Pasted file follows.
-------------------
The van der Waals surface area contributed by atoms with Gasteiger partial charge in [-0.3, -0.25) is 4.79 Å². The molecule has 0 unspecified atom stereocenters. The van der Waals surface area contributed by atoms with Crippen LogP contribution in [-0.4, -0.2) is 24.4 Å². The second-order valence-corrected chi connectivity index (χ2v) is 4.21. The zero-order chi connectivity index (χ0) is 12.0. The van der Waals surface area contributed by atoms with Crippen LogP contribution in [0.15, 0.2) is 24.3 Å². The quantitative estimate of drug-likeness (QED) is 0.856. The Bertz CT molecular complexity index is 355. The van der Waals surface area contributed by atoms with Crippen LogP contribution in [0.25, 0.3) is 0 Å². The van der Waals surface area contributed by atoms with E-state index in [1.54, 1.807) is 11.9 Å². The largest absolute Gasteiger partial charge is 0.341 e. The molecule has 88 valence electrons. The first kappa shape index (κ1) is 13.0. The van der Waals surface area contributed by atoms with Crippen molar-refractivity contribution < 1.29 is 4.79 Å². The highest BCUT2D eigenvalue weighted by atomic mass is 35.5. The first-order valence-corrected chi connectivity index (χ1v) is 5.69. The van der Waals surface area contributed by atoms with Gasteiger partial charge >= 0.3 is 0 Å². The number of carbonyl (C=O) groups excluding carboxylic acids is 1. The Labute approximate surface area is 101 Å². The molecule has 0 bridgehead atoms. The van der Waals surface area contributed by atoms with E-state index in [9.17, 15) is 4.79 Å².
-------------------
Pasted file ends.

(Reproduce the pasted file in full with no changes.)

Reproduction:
The van der Waals surface area contributed by atoms with Gasteiger partial charge in [-0.3, -0.25) is 4.79 Å². The molecule has 0 unspecified atom stereocenters. The van der Waals surface area contributed by atoms with Crippen LogP contribution in [-0.4, -0.2) is 24.4 Å². The second-order valence-corrected chi connectivity index (χ2v) is 4.21. The zero-order chi connectivity index (χ0) is 12.0. The van der Waals surface area contributed by atoms with Crippen LogP contribution in [0.15, 0.2) is 24.3 Å². The quantitative estimate of drug-likeness (QED) is 0.856. The Bertz CT molecular complexity index is 355. The van der Waals surface area contributed by atoms with Crippen LogP contribution in [0.25, 0.3) is 0 Å². The van der Waals surface area contributed by atoms with E-state index in [1.54, 1.807) is 11.9 Å². The largest absolute Gasteiger partial charge is 0.341 e. The molecule has 88 valence electrons. The first kappa shape index (κ1) is 13.0. The van der Waals surface area contributed by atoms with Crippen molar-refractivity contribution < 1.29 is 4.79 Å². The highest BCUT2D eigenvalue weighted by atomic mass is 35.5. The first-order valence-corrected chi connectivity index (χ1v) is 5.69. The van der Waals surface area contributed by atoms with Gasteiger partial charge >= 0.3 is 0 Å². The number of carbonyl (C=O) groups excluding carboxylic acids is 1. The Labute approximate surface area is 101 Å². The molecule has 0 bridgehead atoms. The van der Waals surface area contributed by atoms with E-state index in [9.17, 15) is 4.79 Å².